Rope a Dope - If you did TM TriState you probably remember the twisting rope ladder climb out of the water. Well nothing was different here except for the lack of helpful Mudders at the top that gave you that little assist which made all the difference. Both Jason and I made it all the way to the top but were unable to reach up and grab any support that would help us with that extra few inches we needed to get to the upper platform. We both precariously climbed back down and dropped in the water to take our penalty. While waiting I saw nobody complete that one. Eventually they just shut this one down due to the rate of failure and the pure dangerousness.

Walk the Plank - Fucking cold.

Hold Your Wood - A cool WTM spin on this one. Grab a log and walk through the water around a few buoys. Obviously the log wasn't heavy since all you had to do was push it as it floated across the water's surface. There was just that little issue of freezing your balls off again.

This was the end of the obstacles. 39 in total. As we headed to the finish/start line I looked inside my head. My injured knee and uncontrollable shakes made me feel weak and the thought of another 20 plus hours of this seemed impossible. Ramon snapped a pic of Jason and I during my moment of defeat and aptly named it my "walk of shame"...

Jason on the other hand still had that smile on his face and was ready to keep going. He said he was going to throw on his wetsuit in the pit area and keep going. After each lap we were required to enter the medical tent for a checkup. When I entered the tent it looked like something from a battlefield. Bodies everywhere and cots full of prone Mudders stripped down and wrapped in layers of insulating plastic to stave off their violent shaking fits of hypothermia. A woman holding a clipboard wanted me to write my initials next to my bib number on a piece of paper. I joked with her as I tried to steady my hand but I just couldn't make it happen. After scribbling on her paper I turned to leave and limped for the door. She said, "You're not going back out there in this state are you?".

"Nope, I'm done."

After changing into dry clothes in my tent Jason passed by on his second lap. He had put on his wetsuit and said it made a big difference. I was slightly tempted to put on my wetsuit and see how it felt but in the end I don't think it would have helped much.

Ramon and I drove back to PA that night and planned on returning the next morning to pack up my tent and watch the winner cross the finish line. That night I was thankful to sleep in my warm bed but I was wondering how my friend Jason was doing. Having not heard from him I sent him a text around 10:30pm. I was sure that the sheer temperature drop must have sidelined almost all of the competitors until the morning at least. After not hearing back I went to bed around midnight.

I woke up around 6am and checked muddernation.com for the latest standings. I couldn't help but shout out loud when I read the update that read "Jason Gidusko - 5th place"! That son of a bitch! I was overwhelmed.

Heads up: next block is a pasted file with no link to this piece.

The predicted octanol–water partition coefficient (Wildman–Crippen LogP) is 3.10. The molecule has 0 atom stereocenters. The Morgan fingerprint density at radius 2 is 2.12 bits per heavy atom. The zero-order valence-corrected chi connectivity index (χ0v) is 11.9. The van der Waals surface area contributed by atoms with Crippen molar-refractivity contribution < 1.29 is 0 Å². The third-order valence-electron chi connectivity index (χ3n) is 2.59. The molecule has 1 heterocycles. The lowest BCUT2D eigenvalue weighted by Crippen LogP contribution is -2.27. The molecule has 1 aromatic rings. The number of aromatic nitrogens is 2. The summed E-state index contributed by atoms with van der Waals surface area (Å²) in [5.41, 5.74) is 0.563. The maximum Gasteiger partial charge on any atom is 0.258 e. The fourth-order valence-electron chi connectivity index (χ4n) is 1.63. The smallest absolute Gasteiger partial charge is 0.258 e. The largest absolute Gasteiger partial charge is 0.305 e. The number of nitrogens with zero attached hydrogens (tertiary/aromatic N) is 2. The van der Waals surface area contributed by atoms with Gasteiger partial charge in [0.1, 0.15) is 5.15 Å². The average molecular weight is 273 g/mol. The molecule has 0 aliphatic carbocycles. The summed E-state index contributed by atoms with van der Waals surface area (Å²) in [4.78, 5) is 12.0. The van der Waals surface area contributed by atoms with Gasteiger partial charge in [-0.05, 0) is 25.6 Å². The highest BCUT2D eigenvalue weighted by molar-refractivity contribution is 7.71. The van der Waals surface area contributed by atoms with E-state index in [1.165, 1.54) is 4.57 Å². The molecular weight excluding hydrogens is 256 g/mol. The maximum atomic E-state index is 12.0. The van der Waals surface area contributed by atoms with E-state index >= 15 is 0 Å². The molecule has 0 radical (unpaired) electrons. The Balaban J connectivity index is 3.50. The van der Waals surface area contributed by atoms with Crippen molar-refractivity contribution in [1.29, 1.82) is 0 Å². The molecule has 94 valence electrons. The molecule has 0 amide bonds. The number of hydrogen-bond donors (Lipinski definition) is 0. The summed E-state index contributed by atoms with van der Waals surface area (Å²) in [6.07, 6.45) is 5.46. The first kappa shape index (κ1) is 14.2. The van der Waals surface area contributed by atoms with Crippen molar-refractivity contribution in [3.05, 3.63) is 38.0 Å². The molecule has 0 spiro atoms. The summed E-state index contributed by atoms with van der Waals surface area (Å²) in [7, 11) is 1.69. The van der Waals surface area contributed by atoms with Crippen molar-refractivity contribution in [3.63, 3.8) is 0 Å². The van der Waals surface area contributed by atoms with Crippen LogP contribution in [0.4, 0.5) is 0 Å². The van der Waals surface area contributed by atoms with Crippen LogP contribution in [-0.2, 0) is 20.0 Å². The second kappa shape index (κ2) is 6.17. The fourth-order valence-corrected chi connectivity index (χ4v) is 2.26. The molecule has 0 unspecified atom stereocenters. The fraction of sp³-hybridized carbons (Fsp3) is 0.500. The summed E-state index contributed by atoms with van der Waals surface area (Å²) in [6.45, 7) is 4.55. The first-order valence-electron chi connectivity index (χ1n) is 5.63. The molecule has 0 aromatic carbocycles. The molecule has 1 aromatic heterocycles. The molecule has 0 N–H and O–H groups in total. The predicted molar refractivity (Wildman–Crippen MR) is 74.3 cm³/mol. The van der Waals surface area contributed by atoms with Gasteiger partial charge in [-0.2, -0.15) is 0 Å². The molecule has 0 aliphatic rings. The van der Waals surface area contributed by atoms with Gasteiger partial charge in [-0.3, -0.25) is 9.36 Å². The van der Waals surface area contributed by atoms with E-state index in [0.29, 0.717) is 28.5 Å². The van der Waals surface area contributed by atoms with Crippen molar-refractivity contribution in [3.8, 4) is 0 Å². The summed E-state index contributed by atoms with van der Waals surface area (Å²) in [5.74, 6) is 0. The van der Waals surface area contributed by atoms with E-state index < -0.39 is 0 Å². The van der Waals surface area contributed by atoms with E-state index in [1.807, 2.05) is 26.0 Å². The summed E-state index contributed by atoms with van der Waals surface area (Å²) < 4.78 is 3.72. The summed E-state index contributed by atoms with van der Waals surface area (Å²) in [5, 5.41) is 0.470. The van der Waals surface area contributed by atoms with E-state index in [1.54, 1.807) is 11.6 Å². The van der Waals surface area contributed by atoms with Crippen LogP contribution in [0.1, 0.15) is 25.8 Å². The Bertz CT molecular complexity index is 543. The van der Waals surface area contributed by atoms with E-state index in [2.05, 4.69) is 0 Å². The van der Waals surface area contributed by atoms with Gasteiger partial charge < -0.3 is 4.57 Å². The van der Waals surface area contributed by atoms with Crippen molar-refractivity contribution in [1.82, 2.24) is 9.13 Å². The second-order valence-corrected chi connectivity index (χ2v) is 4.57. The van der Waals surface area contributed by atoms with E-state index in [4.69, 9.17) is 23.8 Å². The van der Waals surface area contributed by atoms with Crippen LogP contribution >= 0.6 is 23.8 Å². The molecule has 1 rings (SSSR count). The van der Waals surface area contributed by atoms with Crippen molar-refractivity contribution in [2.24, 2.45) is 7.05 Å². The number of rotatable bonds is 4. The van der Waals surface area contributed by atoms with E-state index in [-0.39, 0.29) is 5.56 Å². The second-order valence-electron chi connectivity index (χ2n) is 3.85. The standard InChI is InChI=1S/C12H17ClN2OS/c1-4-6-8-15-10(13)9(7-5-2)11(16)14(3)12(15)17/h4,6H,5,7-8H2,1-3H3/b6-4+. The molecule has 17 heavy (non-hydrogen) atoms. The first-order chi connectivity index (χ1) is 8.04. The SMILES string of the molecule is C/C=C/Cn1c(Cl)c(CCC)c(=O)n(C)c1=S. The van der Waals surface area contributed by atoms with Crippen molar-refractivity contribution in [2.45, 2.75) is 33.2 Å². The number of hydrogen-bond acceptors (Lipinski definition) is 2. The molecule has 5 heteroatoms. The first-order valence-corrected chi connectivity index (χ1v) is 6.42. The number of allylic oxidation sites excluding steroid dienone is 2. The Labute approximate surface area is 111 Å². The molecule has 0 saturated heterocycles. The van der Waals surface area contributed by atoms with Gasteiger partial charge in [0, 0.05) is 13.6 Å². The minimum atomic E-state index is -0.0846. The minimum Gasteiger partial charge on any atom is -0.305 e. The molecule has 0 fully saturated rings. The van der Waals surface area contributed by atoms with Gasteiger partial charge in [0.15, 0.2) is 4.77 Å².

Ramon picked me up and as we drove back to Jersey I texted Jason's wife Heather to tell her that Jason was in 5th place. She said she was already aware and would meet us up there.

We arrived in time to see the two winners cross the line at the same time. It was an amazing moment to see Junyong Pak and Juliana Sproles declared the winners and given their ceremonial $10,000 checks by the TM founders Will and Guy. While the winners were interviewed you can see my stupid face in the top left of this shot...

There's one thing that annoyed me here, and I will try to be brief about it... This event was the culmination of nearly two years of Tough Mudder events and the first event of it's kind in which a Grand Champion was crowned. I would think if you considered yourself a Mudder and you were capable of being there you wouldn't have missed this for the world. It shames me that I think there were barely 70-100 people there. What happened to the nearly 900 participants the day before who I am sure had every intention of being at the end but were nowhere to be found? I had to limp my decrepit ass to that finish line but I made damn sure I was going to show my respect to those champions.

Around 20 minutes later Ramon spotted Jason steadily making his way to the finish line. "There he is!". We stood next to his wife and kids and I couldn't help myself as I limped in front of them and gave Jason a big hug before he crossed the finish line.



In the days that followed the World's Toughest Mudder there was a bunch of controversy about the manner in which some people took on the obstacles, penalties taken and all other kinds of bullshit. I now choose to ignore it. I've also heard some amazing stories about the performances of the top finishers and the way they bounded up and over obstacles like Spiderman and jumped out of the water running like rabbits. You can ignore that as well. What really impresses me is that a regular joe named Jason really took it to these superhumans. He wasn't bouncing over obstacles like some 90lb freerunner. He merely kept on walking. Just flat out doin'.

I've talked to him several times afterwards and he admitted he never got the shakes. He said he wouldn't allow his mind to go there because he knew that if he did he wouldn't stop. He also said that he knew he wouldn't quit. He said while being in the Marines you could never say "ah, I just quit." That sunk into him. Jason said he ran into some Navy SEALs that were much younger than him that also ran that day and they dropped like almost 800 other people.